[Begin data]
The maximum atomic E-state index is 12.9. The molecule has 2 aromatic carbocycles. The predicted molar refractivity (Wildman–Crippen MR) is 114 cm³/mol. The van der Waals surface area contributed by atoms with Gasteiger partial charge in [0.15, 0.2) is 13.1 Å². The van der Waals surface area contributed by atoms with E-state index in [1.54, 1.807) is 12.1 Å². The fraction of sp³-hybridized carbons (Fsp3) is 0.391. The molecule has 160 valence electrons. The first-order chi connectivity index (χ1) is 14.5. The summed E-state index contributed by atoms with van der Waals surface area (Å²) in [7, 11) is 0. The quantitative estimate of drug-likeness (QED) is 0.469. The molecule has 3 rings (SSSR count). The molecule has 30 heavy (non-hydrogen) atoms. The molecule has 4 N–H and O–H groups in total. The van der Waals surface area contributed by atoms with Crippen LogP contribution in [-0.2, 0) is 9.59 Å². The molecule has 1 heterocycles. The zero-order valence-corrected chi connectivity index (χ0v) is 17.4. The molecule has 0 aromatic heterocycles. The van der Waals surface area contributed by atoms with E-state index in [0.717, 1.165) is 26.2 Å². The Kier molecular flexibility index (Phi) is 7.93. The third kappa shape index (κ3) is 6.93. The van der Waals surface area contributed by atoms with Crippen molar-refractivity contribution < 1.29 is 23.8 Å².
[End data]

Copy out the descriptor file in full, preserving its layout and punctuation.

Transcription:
The maximum atomic E-state index is 12.9. The molecule has 2 aromatic carbocycles. The predicted molar refractivity (Wildman–Crippen MR) is 114 cm³/mol. The van der Waals surface area contributed by atoms with Gasteiger partial charge in [0.15, 0.2) is 13.1 Å². The van der Waals surface area contributed by atoms with E-state index in [1.54, 1.807) is 12.1 Å². The fraction of sp³-hybridized carbons (Fsp3) is 0.391. The molecule has 160 valence electrons. The first-order chi connectivity index (χ1) is 14.5. The summed E-state index contributed by atoms with van der Waals surface area (Å²) in [7, 11) is 0. The quantitative estimate of drug-likeness (QED) is 0.469. The molecule has 3 rings (SSSR count). The molecule has 30 heavy (non-hydrogen) atoms. The molecule has 4 N–H and O–H groups in total. The van der Waals surface area contributed by atoms with Crippen LogP contribution in [-0.2, 0) is 9.59 Å². The molecule has 1 heterocycles. The zero-order valence-corrected chi connectivity index (χ0v) is 17.4. The molecule has 0 aromatic heterocycles. The van der Waals surface area contributed by atoms with E-state index in [0.717, 1.165) is 26.2 Å². The Kier molecular flexibility index (Phi) is 7.93. The third kappa shape index (κ3) is 6.93. The van der Waals surface area contributed by atoms with Crippen molar-refractivity contribution < 1.29 is 23.8 Å².